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Fisher and Tui Sound Heads:

                 Distinctly New Zealand

                                   By David Lascelles

            The story by Tim Armstrong in      Cinema Supplies Ltd. distributed
          CinemaRecord 59 - Australasia’s   and marketed the Tui around the
          Innovators Of Image and Sound - gives  country under the name Realtone
          an opportunity to say more about two  Sound Systems. The beautiful Tui bird
          New Zealand sound heads.          trademark engraved on every unit with
            Fisher Sound Heads were         the words ‘Natural Sound’, made them
          manufactured by T. A. Fisher Ltd., of  distinctly New Zealand.  ★
          King Street in Newtown Wellington.
                                                                               The Tui or Parson bird is a large honey-
          The design was similar to that of the
                                                                               eater and skilled mimic.
          RCA sound head, which was in
          widespread use. (One story recounts
          how someone from Fishers spent hours
          in the projection box of the Paramount
          Theatre in Wellington drawing and
          photographing their RCA projector
          sound heads).
            Manufacturing started in the early
          1930s, with a large and bulky first
          model. An improved, second version
          which came out in the mid-to-late
          1930s was more compact and simple to
          fit. It found a ready market when war-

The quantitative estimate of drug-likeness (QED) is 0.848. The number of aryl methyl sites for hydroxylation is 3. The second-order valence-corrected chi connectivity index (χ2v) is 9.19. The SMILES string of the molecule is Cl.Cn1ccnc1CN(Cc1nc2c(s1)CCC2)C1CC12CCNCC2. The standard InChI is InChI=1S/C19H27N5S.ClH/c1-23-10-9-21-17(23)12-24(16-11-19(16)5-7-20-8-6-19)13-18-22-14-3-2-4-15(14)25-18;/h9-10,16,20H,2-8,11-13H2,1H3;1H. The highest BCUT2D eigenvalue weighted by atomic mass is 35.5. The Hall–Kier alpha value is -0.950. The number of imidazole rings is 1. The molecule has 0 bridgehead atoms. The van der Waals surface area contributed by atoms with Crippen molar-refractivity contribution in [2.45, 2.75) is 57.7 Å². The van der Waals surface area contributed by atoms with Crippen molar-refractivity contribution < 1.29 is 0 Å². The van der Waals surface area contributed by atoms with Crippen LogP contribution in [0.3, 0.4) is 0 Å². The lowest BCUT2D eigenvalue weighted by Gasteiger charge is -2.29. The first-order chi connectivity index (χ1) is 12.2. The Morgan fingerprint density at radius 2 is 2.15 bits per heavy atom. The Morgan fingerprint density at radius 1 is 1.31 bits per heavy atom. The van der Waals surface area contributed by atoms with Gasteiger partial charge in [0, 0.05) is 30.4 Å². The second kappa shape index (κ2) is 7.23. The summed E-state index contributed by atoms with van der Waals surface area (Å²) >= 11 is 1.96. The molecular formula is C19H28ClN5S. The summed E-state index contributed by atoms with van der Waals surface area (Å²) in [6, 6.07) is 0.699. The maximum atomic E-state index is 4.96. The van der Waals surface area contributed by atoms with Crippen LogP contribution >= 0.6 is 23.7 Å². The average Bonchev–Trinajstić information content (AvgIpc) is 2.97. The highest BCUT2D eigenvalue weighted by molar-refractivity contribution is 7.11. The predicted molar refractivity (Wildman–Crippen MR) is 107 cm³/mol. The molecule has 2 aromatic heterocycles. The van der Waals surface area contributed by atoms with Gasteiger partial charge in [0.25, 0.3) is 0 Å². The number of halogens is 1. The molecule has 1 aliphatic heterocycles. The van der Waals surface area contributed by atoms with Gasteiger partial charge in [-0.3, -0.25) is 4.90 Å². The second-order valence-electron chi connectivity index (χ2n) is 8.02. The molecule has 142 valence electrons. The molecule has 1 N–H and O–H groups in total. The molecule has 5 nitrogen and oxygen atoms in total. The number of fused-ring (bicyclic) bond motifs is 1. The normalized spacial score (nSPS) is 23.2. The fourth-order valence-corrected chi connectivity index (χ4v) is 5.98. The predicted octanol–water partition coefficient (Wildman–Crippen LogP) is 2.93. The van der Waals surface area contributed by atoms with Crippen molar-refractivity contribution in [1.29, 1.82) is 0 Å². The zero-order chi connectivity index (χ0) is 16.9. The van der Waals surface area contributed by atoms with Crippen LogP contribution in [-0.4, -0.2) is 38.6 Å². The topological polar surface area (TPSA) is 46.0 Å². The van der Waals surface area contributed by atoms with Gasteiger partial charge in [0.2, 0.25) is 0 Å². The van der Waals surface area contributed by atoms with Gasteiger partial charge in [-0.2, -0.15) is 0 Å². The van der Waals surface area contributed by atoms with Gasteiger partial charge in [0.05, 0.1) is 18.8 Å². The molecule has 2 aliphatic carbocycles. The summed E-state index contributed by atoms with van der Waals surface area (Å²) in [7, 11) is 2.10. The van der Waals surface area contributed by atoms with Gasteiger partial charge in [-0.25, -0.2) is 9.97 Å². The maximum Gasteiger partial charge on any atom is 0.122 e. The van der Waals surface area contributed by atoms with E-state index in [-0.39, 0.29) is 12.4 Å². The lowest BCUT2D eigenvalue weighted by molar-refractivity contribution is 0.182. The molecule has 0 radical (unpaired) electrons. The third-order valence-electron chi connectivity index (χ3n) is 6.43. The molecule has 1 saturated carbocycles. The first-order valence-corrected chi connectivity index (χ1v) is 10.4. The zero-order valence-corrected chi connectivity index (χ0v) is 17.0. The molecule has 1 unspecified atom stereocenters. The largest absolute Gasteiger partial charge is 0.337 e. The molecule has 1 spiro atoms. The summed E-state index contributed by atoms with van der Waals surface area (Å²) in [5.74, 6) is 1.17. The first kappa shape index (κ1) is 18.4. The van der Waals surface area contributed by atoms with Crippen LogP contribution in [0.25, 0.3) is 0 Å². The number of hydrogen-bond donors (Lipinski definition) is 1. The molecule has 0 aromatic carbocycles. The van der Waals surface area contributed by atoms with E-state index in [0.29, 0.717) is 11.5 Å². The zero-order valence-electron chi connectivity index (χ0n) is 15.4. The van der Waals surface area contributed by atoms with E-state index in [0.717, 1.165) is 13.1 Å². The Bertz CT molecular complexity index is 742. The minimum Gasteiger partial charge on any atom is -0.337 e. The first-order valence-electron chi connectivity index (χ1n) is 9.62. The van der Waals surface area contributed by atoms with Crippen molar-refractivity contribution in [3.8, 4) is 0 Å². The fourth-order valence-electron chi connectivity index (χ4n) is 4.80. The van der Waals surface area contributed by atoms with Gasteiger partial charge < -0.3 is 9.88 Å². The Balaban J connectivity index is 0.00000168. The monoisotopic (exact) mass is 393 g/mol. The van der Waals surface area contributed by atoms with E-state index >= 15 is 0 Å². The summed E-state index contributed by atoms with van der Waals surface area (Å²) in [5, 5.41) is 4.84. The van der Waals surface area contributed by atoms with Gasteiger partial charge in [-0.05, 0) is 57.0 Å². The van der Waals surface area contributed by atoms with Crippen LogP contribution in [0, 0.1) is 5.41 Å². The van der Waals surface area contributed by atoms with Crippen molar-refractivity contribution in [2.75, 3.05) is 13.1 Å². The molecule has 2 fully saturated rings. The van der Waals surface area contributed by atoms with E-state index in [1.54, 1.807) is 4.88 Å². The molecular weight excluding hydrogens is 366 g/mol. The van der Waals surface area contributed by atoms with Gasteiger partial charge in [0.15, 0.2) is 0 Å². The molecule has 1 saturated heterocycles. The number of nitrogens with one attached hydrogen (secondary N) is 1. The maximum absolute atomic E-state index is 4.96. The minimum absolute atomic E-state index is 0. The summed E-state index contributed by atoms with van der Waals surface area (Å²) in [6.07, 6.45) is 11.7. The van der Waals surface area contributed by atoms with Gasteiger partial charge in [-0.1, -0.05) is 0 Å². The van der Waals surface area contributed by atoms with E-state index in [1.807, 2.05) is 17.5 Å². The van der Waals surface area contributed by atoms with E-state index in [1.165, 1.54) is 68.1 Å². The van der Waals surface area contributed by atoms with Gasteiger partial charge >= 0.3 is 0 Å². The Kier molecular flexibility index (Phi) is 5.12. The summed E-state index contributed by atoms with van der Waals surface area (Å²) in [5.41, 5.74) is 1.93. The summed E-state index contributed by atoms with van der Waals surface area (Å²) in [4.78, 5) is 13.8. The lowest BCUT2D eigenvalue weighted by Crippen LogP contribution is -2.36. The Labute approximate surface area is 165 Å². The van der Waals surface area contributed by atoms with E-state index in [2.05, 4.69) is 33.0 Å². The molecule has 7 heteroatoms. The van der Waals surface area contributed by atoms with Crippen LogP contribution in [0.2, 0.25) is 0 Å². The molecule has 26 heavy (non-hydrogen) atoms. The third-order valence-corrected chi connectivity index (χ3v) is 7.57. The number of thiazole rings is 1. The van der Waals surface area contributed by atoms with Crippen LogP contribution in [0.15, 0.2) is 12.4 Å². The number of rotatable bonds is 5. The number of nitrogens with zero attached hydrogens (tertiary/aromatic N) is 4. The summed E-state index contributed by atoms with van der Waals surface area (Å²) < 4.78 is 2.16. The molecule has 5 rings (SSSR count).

time restrictions made imported
          equipment difficult to obtain.
            These sound heads could be fitted to
          any projector and were priced
          competitively. Production continued until
          around 1953 - although Fisher’s were
          still marketing them as late as 1958.
            Tui sound heads were manufactured
                                            No mistaking a Tui sound head!
          by Bettany Engineering Ltd., of
          Taranaki Street, Wellington from the
          mid-30s until about 1955. (Bettany also
          made feed sprockets for Ernemann
            Their Tui sound head was probably
          better than the Fisher, and like its rival
          it was also compact in size and design,
          making it ideal for smaller machines.
            During WorId War II they were
          fitted to many portable Powers
          projectors used by travelling showman.
          They were also popular for projectors
          in hostels and in Army Camps. For
          many years a pair were in use at the
          RNZAF base at Shelly Bay Wellington.

                                            A Fisher sound head, model two; compact and versatile.
                                            Photos centre and above by the author. Both images courtesy of Time Cinema Collection.

                                                                                       CINEMARECORD 2008 11
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